Climate change will result in thousands of new viruses spread among animal species by 2070, and that is likely to increase the risk of emerging infectious diseases jumping from animals to humans, a new study says.
That is especially true for Africa and Asia, continents that have been hot spots for deadly disease spread from humans to animals or vice versa over the past decades, including influenza, HIV, Ebola and COVID-19.
Researchers, who published their findings on Thursday in the journal Nature, used a model to examine how more than 3,000 mammal species might migrate and and share viruses over the next 50 years if the world warms by 2°C, which research shows is possible.
They found that cross-species virus spread would happen more than 4,000 times among mammals alone. Birds and marine animals were not included in the study.
Researchers said not all the viruses would spread to humans or become pandemics of the scale of COVID-19, but the number of cross-species viruses increases the risk of spread to humans.
The study highlights two global crises — climate change and infectious disease spread — as the world grapples with what to do about both.
Previous research has looked at how deforestation, extinction and wildlife trade lead to animal-human disease spread, but there is less research about how climate change could influence this type of disease transmission, the researchers said at a media briefing.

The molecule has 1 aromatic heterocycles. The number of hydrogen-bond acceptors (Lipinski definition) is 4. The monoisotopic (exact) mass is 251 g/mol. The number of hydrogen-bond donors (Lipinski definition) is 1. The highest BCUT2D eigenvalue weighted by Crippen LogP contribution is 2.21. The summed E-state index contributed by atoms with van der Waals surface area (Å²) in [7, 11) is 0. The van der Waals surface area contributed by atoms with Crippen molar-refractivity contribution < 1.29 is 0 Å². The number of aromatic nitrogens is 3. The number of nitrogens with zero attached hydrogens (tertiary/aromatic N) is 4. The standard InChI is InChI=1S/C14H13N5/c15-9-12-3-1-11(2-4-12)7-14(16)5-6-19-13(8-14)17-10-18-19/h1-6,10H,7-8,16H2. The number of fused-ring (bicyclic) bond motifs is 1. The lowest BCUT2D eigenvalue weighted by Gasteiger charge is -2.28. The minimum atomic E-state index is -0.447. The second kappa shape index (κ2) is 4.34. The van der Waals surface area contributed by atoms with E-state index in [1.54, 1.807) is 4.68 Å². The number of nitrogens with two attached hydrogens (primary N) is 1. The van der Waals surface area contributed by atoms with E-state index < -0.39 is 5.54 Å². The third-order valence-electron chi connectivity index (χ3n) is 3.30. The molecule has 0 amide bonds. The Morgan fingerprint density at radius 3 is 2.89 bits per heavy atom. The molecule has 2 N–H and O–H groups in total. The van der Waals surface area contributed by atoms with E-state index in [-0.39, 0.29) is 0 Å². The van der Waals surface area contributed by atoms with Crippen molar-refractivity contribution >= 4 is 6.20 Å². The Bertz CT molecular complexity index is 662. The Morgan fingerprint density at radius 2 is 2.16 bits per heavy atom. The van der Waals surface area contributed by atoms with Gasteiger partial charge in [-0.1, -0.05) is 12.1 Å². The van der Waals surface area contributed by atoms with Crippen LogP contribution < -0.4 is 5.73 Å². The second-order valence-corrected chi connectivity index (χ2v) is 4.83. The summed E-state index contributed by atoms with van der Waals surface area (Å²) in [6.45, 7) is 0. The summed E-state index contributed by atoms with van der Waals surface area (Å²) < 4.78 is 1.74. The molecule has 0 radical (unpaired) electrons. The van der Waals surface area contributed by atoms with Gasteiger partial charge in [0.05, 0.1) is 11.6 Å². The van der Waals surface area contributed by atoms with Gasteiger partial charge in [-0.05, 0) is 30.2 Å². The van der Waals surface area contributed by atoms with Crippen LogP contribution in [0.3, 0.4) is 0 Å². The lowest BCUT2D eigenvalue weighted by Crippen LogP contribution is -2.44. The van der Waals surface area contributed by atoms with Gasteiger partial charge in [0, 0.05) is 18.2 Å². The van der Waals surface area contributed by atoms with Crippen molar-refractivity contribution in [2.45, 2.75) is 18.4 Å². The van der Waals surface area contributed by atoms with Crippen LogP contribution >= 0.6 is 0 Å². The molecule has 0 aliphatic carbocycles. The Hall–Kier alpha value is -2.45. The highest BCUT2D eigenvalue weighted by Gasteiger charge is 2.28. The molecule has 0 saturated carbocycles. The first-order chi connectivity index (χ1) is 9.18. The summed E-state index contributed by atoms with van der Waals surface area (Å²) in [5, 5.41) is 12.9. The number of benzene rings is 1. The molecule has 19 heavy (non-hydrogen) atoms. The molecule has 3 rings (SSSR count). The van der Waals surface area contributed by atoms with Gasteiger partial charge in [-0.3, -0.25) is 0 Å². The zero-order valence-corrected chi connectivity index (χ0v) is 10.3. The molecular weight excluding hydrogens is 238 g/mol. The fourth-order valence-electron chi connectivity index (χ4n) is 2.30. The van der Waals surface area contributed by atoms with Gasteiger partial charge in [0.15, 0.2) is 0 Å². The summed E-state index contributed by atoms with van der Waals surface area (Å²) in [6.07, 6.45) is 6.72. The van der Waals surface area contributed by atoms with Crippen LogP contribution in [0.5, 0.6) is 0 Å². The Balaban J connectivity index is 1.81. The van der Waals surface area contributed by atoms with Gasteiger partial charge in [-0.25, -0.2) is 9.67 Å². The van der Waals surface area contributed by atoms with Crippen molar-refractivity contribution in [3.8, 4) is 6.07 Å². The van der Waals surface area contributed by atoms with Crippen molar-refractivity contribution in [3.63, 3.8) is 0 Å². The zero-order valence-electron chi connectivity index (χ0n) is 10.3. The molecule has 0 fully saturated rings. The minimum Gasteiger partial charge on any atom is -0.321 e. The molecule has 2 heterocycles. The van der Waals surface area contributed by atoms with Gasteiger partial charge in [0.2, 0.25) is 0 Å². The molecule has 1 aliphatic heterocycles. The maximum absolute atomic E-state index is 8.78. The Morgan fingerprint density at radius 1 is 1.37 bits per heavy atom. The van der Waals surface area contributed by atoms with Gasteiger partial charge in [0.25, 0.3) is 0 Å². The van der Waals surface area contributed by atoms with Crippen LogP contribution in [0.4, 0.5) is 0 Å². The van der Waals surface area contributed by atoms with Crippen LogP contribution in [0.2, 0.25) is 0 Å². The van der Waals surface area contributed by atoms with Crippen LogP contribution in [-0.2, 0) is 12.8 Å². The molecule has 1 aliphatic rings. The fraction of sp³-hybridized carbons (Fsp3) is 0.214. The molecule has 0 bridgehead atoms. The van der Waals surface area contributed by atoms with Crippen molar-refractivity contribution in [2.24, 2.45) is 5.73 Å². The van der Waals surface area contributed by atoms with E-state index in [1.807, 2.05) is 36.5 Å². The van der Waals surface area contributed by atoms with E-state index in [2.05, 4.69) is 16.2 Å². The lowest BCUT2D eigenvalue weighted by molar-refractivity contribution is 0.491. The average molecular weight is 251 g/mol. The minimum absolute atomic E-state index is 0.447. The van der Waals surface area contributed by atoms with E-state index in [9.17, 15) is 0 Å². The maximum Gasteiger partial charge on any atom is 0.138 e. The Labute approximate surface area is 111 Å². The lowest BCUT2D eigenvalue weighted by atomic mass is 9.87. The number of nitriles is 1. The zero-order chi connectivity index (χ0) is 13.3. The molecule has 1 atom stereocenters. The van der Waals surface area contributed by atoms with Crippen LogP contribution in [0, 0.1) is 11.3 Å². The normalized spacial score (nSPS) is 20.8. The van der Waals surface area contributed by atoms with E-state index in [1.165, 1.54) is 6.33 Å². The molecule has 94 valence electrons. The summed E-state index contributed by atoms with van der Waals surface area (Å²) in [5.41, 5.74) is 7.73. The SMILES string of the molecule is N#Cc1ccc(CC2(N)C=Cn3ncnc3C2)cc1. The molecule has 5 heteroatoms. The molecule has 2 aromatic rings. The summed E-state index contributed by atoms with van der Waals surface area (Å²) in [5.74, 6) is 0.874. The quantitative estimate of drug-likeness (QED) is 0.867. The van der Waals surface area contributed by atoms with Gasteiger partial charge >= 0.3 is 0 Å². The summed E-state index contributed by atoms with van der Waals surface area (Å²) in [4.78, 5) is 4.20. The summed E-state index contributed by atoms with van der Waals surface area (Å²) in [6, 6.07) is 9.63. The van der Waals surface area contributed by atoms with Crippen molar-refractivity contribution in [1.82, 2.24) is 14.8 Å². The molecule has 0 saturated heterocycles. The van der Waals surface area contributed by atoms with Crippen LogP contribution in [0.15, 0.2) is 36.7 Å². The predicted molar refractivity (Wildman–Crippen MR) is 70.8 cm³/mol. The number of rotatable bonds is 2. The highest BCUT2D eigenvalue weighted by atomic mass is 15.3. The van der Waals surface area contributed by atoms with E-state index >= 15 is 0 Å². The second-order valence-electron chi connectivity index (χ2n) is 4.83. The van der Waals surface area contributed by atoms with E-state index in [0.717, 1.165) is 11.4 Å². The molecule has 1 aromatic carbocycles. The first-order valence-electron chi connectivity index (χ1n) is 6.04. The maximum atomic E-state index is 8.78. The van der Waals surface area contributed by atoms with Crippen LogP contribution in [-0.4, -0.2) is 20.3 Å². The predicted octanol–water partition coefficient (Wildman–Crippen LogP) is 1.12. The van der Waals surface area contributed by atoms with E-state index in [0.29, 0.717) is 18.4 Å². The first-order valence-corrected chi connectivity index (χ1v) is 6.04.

“We don’t talk about climate a lot in the context of zoonoses,” or diseases that can spread from animals to humans, said study coauthor Colin Carlson, an assistant professor of biology at Georgetown University. “Our study ... brings together the two most pressing global crises we have.”
Experts on climate change and infectious disease agreed that a warming planet would likely lead to increased risk for the emergence of new viruses.
Study coauthor Gregory Albery, a disease ecologist at Georgetown University, said that because climate-driven infectious disease emergence is likely already happening, the world should be doing more to learn about and prepare for it.
“It is not preventable, even in the best case climate change scenarios,” Albery said.
Carlson, who was also an author on the latest report from the Intergovernmental Panel on Climate Change, said that we must cut greenhouse gas and phase out fossil fuels to reduce the risk of infectious disease spread.
Jaron Browne, organizing director of the climate justice group Grassroots Global Justice Alliance, said the study highlights climate injustices experienced by people living in Africa and Asia.
“African and Asian nations face the greatest threat of increased virus exposure, once again illustrating how those on the front lines of the crisis have very often done the least to create climate change,” Browne said.
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